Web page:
There are multiple shoot-outs that are well choreographed and filmed. They are violent and exciting. At some points watching this was almost like watching a John Woo action sequence. There is brilliant kung fu and stick fighting. Again, the fighting is perfectly choreographed and the film-makers are able to make the fist and stick fights very exciting, and beautiful to watch. It’s almost like ballet, except for people kicking the sh*t out of each other and the rape and torture (I don’t watch ballet so if fighting and rape are actually part of ballet my mistake for the error). These guys know their karate and the action coordinator knew what he was doing. My favorite moments are when combatants battle each other with long wooden sticks. In some ways I was reminded of the Sonny Chiba Street Fighter films.

One of the film’s most brutal scenes involves a group of thugs machine gunning people locked up in jail, leaving a pile of dead bodies. The film is violent as hell, but not “extreme” in that we don’t see close-ups of heads being severed and body parts cut off and other atrocities that are a staple of hardcore Asian Extreme Cinema (think of Ichi the Killer, The Untold Story, Run To Kill, Dr. Lamb, Imprint, Oldboy, Psycho: The Snuff Reels, the Guinea Pig films, etc). In an example of both the ethnic hatred and horrible translation and lack of knowledge of simple grammar, one character says “Hong Kong people is not human.” This is at the root of all the violence in the film, as most of the murders are race related and it seems that “Long Hair” and his gang of Vietnamese thugs are there to kill as many people as they can. This is not mere racism, but an attempt at genocide. Considering the film is from Hong Kong, it seems obvious that they see the Vietnamese as a group of evil killers intent on committing genocide against them. One of the Vietnamese gang members also says “I want to kill the whole village and rape all the women” (presumably not in that order- there is no necrophilia in this Cat III.)

When Yam’s wife is taken it is time for revenge, and let me tell you that one of the revenge murders contains an extremely painful act of violence between a man’s legs. I squirmed but at the same time cheered for the death of one of the bad guys. The small band of men takes on the AK-47- packing killers, and what at first seems like an unfair fight turns into a great battle.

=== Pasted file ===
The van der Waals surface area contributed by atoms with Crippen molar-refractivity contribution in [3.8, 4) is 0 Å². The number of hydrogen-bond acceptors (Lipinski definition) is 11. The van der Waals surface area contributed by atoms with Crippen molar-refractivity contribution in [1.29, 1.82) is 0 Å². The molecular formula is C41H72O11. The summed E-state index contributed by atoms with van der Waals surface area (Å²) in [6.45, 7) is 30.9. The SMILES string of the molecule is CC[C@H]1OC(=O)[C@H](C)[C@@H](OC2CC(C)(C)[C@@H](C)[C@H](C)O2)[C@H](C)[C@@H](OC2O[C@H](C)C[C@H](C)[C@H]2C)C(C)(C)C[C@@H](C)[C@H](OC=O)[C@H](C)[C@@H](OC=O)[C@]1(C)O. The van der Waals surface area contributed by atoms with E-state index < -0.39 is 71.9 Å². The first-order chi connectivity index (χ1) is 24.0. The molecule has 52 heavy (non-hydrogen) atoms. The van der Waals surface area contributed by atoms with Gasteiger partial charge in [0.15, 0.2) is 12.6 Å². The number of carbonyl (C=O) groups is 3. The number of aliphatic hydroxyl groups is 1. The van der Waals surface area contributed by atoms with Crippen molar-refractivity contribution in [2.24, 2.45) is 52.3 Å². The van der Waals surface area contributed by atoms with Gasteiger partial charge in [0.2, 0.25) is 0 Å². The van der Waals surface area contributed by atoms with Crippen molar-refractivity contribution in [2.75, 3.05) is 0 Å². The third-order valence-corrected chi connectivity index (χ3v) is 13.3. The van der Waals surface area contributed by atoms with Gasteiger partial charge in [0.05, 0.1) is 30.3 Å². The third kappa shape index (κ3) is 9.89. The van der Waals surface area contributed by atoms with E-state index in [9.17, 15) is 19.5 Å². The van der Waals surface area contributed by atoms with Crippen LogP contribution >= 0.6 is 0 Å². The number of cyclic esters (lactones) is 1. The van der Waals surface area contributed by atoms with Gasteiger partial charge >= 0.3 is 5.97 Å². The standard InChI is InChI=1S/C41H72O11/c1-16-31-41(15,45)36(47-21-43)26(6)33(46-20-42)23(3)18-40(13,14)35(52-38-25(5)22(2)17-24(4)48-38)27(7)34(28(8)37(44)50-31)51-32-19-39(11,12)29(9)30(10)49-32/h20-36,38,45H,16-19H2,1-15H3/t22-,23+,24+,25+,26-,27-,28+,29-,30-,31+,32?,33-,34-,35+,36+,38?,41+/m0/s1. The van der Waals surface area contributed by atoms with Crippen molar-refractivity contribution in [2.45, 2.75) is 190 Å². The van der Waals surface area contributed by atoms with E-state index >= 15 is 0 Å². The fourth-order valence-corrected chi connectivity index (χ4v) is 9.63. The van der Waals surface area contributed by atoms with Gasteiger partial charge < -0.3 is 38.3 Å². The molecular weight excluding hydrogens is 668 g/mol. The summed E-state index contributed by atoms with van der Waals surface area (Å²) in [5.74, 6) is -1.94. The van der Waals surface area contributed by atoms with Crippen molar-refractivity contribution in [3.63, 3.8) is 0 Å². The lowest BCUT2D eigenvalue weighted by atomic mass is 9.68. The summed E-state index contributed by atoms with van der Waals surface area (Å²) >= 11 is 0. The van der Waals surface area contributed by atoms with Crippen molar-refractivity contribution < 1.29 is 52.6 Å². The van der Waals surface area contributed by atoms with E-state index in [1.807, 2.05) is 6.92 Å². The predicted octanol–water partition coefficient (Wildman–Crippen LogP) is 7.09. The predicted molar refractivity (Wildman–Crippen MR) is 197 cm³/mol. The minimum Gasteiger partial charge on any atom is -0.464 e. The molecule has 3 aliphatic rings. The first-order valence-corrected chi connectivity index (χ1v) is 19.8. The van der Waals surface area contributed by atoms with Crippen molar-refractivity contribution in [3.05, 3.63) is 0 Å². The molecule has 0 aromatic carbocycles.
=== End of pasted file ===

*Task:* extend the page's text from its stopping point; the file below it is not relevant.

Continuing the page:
Some interesting elements of the film include the random taping of a p*rno movie, a man licking milk off the feet of a woman, a gory suicide, a beach party, drug use, women killing men- these are some of the unusual elements that make this a classic Cat III. The great fighting and shoot-out sequences put this film above the typical Cat III. And of course, there is the amazing performance by Simon Yam, whose character radically changes over the course of the film. He does an absolutely perfect job and is always believable.

Over all, this was a great, sick, violent piece of entertainment featuring the legendary Simon Yam.
If I made any mistakes relating to the plot of the film, this is due to the extreme translation errors. But if you’re watching a rape/murder you probably aren’t looking at the subtitles anyway.

A Day Without Policemen (Mou jing shi fen)

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About David L Tamarin

David L Tamarin is a writer, script-writer, actor, and attorney. He writes dark sick fiction, and he writes about unpleasant non-fiction topics such as true crime, necrophilia, and more.